Risks of Lending and Liability to Others [Abstract]

Ethics & International Affairs, Volume 21.1 (Spring 2007)

March 23, 2007

Risk and liability change the initially stipulated terms of contracts, overruling their otherwise binding nature. Risk encourages careful assessment of debtors' abilities to service debts. Errors and negligence in assessment, and even external shocks, make creditors suffer losses. Disregarding one's duty of care or professional standards, or engaging in tortious or illegal behavior makes actors liable to compensate for any resulting damage—a necessary systemic element of the framework markets need to function well. Neither mechanism was allowed to work properly in sovereign lending.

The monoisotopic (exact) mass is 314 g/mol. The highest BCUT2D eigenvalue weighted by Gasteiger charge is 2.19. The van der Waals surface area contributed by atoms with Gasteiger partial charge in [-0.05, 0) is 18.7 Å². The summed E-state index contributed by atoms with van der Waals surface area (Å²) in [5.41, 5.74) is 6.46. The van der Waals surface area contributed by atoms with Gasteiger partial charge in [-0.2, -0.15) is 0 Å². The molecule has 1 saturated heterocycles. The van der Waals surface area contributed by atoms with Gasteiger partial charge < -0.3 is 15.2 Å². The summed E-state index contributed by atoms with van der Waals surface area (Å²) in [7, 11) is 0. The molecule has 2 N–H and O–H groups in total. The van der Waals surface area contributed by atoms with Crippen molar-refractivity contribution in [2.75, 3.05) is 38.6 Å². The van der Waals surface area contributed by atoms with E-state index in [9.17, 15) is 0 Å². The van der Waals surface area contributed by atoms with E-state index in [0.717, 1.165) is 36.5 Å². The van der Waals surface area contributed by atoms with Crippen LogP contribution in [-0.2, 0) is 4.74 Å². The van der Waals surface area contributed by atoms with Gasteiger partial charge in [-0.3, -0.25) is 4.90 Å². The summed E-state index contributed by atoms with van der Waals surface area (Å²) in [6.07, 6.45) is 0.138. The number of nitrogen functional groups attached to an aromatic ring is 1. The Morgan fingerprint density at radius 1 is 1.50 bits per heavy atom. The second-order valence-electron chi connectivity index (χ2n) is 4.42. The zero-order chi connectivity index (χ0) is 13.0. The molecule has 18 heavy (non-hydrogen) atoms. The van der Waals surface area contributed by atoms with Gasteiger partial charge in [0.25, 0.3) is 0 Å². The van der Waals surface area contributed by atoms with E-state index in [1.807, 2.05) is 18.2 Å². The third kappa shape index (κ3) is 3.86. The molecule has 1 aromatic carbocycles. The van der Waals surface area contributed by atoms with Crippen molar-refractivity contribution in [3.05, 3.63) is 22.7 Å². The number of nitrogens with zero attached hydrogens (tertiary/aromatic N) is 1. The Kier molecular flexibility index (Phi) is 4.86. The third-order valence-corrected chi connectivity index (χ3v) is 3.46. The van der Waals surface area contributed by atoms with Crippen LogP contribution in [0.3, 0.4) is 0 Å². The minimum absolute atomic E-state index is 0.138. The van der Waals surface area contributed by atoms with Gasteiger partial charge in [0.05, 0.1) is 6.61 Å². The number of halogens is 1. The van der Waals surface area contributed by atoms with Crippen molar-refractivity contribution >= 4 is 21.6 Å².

This essay analyzes why risk and liability are necessary mechanisms of well—functioning markets, and discusses how risk can be handled. In the United States, inappropriate regulatory norms hindered providing against risk in the case of sovereign debt. The absence of liability—a market imperfection—has produced debts no decent legal system would recognize as legitimate domestic debt, thus aggravating the sovereign debt problem, and giving rise to concepts such as criminal, odious, and illegal debts. Discriminating sovereign debtors and disobeying the rule of law caused market distortions, resulting in not only grave damages to debtors, but also losses to creditors that the mechanisms risk and liability would have avoided. Finally, I briefly present proposals to repair these shortcomings in order to avoid the disasters of the past.

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